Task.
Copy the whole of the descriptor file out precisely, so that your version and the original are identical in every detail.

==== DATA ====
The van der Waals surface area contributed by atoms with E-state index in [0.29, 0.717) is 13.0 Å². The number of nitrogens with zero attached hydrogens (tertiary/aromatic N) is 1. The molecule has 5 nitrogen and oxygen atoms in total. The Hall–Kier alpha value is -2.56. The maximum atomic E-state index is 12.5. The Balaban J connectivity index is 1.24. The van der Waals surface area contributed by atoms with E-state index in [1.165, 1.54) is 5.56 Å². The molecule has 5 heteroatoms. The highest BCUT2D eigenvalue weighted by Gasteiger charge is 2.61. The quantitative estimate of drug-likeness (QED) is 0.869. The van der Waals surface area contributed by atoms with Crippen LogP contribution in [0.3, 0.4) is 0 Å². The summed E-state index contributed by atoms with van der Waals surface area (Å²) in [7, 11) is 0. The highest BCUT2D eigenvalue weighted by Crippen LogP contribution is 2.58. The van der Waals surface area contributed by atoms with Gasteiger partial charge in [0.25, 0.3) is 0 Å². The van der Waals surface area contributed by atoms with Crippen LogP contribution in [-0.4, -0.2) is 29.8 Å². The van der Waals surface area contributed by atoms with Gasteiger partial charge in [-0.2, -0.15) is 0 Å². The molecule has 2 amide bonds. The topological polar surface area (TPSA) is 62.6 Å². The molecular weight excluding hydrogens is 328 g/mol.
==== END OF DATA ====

The van der Waals surface area contributed by atoms with E-state index in [0.29, 0.717) is 13.0 Å². The number of nitrogens with zero attached hydrogens (tertiary/aromatic N) is 1. The molecule has 5 nitrogen and oxygen atoms in total. The Hall–Kier alpha value is -2.56. The maximum atomic E-state index is 12.5. The Balaban J connectivity index is 1.24. The van der Waals surface area contributed by atoms with E-state index in [1.165, 1.54) is 5.56 Å². The molecule has 5 heteroatoms. The highest BCUT2D eigenvalue weighted by Gasteiger charge is 2.61. The quantitative estimate of drug-likeness (QED) is 0.869. The van der Waals surface area contributed by atoms with Crippen LogP contribution in [0.3, 0.4) is 0 Å². The summed E-state index contributed by atoms with van der Waals surface area (Å²) in [7, 11) is 0. The highest BCUT2D eigenvalue weighted by Crippen LogP contribution is 2.58. The van der Waals surface area contributed by atoms with Gasteiger partial charge in [0.25, 0.3) is 0 Å². The van der Waals surface area contributed by atoms with Crippen LogP contribution in [-0.4, -0.2) is 29.8 Å². The van der Waals surface area contributed by atoms with Gasteiger partial charge in [-0.2, -0.15) is 0 Å². The molecule has 2 amide bonds. The topological polar surface area (TPSA) is 62.6 Å². The molecular weight excluding hydrogens is 328 g/mol.